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How to cascade all your Windows on Windows 10



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Windows 10 includes several little-known but very useful ways to automatically organize your open windows, and they’re just a click away from the taskbar. Here’s how to automatically cascade your windows.

Let’s say you have a messy window layout like this one, and you̵

7;d like to organize it. Maybe you have so many windows open that you’re not sure which ones are which.

An example of a cluttered Windows 10 desktop.

One way to get the clutter under control is to cascade the windows. To do this, right-click on the taskbar and select “Cascade Windows” from the menu that appears.

In Windows 10, right-click on the taskbar and select

All of your non-minimized windows are instantly organized in a cascading diagonal stack, one on top of each other, with each window of uniform size.

The title bar of each window is also visible, making it easy to click on it with your mouse cursor and bring the window to the foreground.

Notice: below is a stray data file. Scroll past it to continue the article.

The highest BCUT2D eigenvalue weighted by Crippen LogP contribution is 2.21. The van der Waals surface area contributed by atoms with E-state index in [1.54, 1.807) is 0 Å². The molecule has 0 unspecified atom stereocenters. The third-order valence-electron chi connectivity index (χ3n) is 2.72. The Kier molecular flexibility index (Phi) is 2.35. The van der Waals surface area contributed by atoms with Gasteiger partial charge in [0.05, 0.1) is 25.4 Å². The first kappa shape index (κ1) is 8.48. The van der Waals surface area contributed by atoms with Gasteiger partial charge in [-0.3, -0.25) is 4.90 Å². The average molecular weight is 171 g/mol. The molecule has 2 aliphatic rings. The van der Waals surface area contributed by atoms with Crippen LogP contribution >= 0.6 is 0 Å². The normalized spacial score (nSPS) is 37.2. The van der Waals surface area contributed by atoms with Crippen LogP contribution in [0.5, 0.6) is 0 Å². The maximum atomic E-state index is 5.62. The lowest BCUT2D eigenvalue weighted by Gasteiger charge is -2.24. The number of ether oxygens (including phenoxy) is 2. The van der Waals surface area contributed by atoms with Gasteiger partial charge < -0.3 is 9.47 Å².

An example of cascading windows in Windows 10.

To undo the cascade, right-click the taskbar again and select “Cascade Undo All Windows” from the menu.

In Windows 10, right-click on the taskbar and select

Your original window layout is immediately back where it was.

An example of a cluttered Windows 10 desktop.

But be careful, if you run a cascade and then manually make several window layout changes, you can’t undo the cascade.

While the “Cascade windows” feature is nice to have, it’s more of a vintage throwback to a time when PCs had limited resources – and limited screen space due to low resolutions. In fact, the “Cascade” option first appeared in Windows 3.0 way back in 1990 (in the task list), and it has been available as a right-click option on the taskbar since Windows 95.

The cascade option in Windows 95.

So for a more modern take on window management, you can also try Task View, which lets you display thumbnails of all your windows at once. Just press Windows + Tab on your keyboard or click the Task View button next to the Start menu.

An example of Task View in Windows 10.

From there, you can focus on any window you like with a click, or even close the ones you don’t need anymore. Also feel free to experiment with the other options for arranging windows on the taskbar, such as stacking the windows or placing them all side by side. Have fun organizing!

RELATED: 4 hidden tricks for window management on the Windows desktop




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